Thursday, May 07, 2009

MTA Money Pit

Well, the deal to bail out the MTA was finally struck and voted on yesterday; but the state's unaccountable money pit is till standing-poised for future cash outlays with no relief in sight. In spite of the failure to really reform and revamp the agency, however, city motorists were spared the tolls that one and all claimed was absolutely necessary to save the system: "In December, a state commission appointed by Paterson, and headed by former MTA Chairman Richard Ravitch, recommended a payroll tax and tolls on the East and Harlem River bridges to raise transit subsidies. Tolls, however, were opposed by a handful of Senate Democrats."

The MTA did receive a deserved tongue lashing from the senate leader, but no concrete action appears to be part of the deal: "But even as he championed the plan on the Senate floor, Smith blasted the MTA, calling it "bloated," "a black hole" and a "runaway train." "We inherited a mess," he said, promising to bring about an improved authority through a series of reforms." Let's hope so.

But right now, we have a rescue plan that adds additional tax burdens on a struggling New York economy. As Nicole Gelinas points out in the NY Post this morning: "For what taxpayers are giving up here, they should've gotten more in return. Lost in the relief over the averting of MTA bankruptcy is the fact that the $1.5 billion annual payroll tax created to fund the deal is a tax on jobs. New York is already the least business-friendly state -- and Downstate is already hemorrhaging jobs."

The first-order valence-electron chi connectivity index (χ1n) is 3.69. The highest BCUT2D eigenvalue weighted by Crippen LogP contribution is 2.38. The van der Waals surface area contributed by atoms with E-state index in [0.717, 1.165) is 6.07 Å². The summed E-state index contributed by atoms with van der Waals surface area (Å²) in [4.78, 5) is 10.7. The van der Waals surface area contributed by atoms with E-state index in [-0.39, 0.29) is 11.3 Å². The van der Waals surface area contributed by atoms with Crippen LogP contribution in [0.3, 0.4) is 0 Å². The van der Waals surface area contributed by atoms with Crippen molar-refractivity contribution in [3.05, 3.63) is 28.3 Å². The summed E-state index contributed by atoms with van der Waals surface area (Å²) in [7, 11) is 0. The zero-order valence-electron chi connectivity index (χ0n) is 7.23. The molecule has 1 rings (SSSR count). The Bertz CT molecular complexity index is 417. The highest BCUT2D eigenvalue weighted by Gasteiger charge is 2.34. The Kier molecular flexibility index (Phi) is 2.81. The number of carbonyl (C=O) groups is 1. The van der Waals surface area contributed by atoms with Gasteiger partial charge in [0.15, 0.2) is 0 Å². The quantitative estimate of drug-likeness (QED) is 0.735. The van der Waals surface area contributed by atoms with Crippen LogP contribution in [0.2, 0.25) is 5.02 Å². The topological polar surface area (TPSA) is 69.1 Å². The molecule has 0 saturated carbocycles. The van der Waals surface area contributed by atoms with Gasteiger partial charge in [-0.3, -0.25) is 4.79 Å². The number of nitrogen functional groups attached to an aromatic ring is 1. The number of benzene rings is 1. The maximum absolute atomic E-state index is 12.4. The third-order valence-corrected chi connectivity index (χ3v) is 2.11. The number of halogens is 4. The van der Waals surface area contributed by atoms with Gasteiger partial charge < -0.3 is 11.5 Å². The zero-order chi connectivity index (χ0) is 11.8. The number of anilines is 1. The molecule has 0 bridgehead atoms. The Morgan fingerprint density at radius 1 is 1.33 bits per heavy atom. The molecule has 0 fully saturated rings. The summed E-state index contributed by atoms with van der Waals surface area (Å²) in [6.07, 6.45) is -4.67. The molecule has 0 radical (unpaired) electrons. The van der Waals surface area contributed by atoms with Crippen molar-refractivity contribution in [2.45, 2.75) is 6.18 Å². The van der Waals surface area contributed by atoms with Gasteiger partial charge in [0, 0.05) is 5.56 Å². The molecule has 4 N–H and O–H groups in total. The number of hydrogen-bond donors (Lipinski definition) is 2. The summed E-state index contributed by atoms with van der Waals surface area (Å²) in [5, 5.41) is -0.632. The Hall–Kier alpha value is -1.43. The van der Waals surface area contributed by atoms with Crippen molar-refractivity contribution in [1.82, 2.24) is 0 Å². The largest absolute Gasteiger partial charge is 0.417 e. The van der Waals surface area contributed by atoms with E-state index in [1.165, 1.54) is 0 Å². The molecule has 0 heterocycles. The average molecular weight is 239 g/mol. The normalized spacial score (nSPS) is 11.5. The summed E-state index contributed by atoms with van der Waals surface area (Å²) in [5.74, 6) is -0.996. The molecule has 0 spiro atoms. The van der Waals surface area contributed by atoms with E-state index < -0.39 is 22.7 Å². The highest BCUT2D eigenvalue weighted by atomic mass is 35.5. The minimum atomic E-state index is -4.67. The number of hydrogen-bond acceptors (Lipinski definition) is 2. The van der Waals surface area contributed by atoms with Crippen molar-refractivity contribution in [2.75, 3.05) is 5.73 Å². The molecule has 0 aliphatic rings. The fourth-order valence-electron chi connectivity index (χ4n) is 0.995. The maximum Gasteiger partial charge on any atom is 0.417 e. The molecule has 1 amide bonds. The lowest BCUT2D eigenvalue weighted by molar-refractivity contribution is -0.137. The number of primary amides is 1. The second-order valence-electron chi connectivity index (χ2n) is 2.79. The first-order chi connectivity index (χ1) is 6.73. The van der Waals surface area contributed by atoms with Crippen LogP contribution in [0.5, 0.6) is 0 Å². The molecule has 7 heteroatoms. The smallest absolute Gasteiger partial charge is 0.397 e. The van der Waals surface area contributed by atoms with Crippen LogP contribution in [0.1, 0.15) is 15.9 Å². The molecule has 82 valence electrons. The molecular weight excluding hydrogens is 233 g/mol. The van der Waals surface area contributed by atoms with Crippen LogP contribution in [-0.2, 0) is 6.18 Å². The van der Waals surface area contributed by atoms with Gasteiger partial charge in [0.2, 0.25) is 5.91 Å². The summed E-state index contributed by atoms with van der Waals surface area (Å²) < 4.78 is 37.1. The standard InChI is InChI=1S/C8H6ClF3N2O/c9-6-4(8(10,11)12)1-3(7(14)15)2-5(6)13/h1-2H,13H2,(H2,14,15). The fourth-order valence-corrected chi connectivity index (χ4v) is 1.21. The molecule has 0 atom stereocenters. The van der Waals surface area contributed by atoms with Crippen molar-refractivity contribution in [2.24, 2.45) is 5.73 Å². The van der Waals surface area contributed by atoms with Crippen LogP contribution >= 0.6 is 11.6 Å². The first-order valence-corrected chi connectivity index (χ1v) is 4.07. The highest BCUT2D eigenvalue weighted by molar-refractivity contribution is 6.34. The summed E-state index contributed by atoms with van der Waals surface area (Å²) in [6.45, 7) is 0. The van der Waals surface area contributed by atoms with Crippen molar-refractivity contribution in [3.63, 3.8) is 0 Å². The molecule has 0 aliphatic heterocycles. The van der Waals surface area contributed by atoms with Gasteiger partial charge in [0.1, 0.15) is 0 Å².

Make no mistake here, this rescue is a band aid-and the future of the transit system hasn't received long term resolution: "The numbers that state legislators and the MTA have laid out in the MTA budget leave little room for error. For example, for the seven months left in this year (if all goes perfectly) the budget's higher taxes, fees and fares will bring in $1.3 billion. But the MTA was facing a deficit of at least $1.5 billion, even after making cuts that didn't involve service."

The mayor, for his part, was tepidly supportive of the deal; still chagrined that there are no tolls to keep the riff raff out of Manhattan: "The mayor reminded the press (including DN City Hall Bureau Chief Adam Lisberg, who kindly provided me with the transcribed quotes) that he had preferred the tax-and-tolls plan proposed by Richard Ravitch because it had the added benefit of being likely to reduce congestion - a pet issue of his."

What's needed now, is for the legislature to take a long hard look at the MTA; and determine whether the authority, as currently constructed, deserves to remain. The deal struck yesterday is simply a stop gap-and if the regional economy doesn't improve, the Moneypit Transit Agency will continue to absorb our tax dollars like a sponge.